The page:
Advantages and Disadvantages in using LaTeX

This section will discuss the pros and cons of using LaTeX to create documents. This way, potential users will have an opportunity to determine whether an investment of time in learning the system is worth it.  To start, the following are some common arguments against using LaTeX:[3]

  • LaTeX is a difficult program to learn. There is a learning curve to get up to speed with being able to use LaTeX. However, in the long run it will save you time through code re-use.
  • LaTeX is not a What You can See is What You Get (WYSIWYG) word processor. There are many editors that can be used with LaTeX plugins.
  • There is little support for physical markup. For most areas across subjects, there are packages that can be used without needing to tweak the look and feel.
  • Using non-standard fonts is difficult.  The fontspec package and XeLaTeX make this easy.
  • It takes practice to let text flow around pictures. Text flow can be improved by rearranging words but it does take practice.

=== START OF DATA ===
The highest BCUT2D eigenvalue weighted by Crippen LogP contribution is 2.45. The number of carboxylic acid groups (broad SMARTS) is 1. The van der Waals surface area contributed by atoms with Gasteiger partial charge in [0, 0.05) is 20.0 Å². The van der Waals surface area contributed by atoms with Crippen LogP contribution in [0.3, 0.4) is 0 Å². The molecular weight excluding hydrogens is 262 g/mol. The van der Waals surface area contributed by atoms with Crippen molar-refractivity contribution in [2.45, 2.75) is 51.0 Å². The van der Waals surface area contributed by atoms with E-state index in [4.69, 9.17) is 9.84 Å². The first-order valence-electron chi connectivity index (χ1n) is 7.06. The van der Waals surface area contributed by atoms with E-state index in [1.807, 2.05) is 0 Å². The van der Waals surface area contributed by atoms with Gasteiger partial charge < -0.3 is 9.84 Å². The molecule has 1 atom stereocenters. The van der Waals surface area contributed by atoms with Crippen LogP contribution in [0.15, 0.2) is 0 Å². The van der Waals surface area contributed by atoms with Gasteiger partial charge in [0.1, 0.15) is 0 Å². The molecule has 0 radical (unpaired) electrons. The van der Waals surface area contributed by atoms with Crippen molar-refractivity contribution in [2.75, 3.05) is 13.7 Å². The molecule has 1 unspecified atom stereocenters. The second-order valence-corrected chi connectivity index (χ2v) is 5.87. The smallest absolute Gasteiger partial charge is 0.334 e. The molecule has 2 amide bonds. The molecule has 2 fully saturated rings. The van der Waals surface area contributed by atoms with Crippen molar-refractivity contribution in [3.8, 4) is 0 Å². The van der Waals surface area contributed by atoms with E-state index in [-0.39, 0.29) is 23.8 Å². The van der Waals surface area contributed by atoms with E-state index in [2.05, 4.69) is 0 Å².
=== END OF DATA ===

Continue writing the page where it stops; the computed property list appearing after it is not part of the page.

• LaTeX doesn’t provide spell check. Most editors have spell checkers. There are also commandline tools for this.
  • There are too many packages. While that may be true, a document only requires a few packages.
  • LaTeX encourages structured writing and the separation of style from content which is not how everybody works. There are more communities starting to use LaTeX which would indicate that this is not as big a problem anymore.

The advantages of using LaTeX are listed in the following.[4]

  • LaTeX provides state-of-the art typesetting.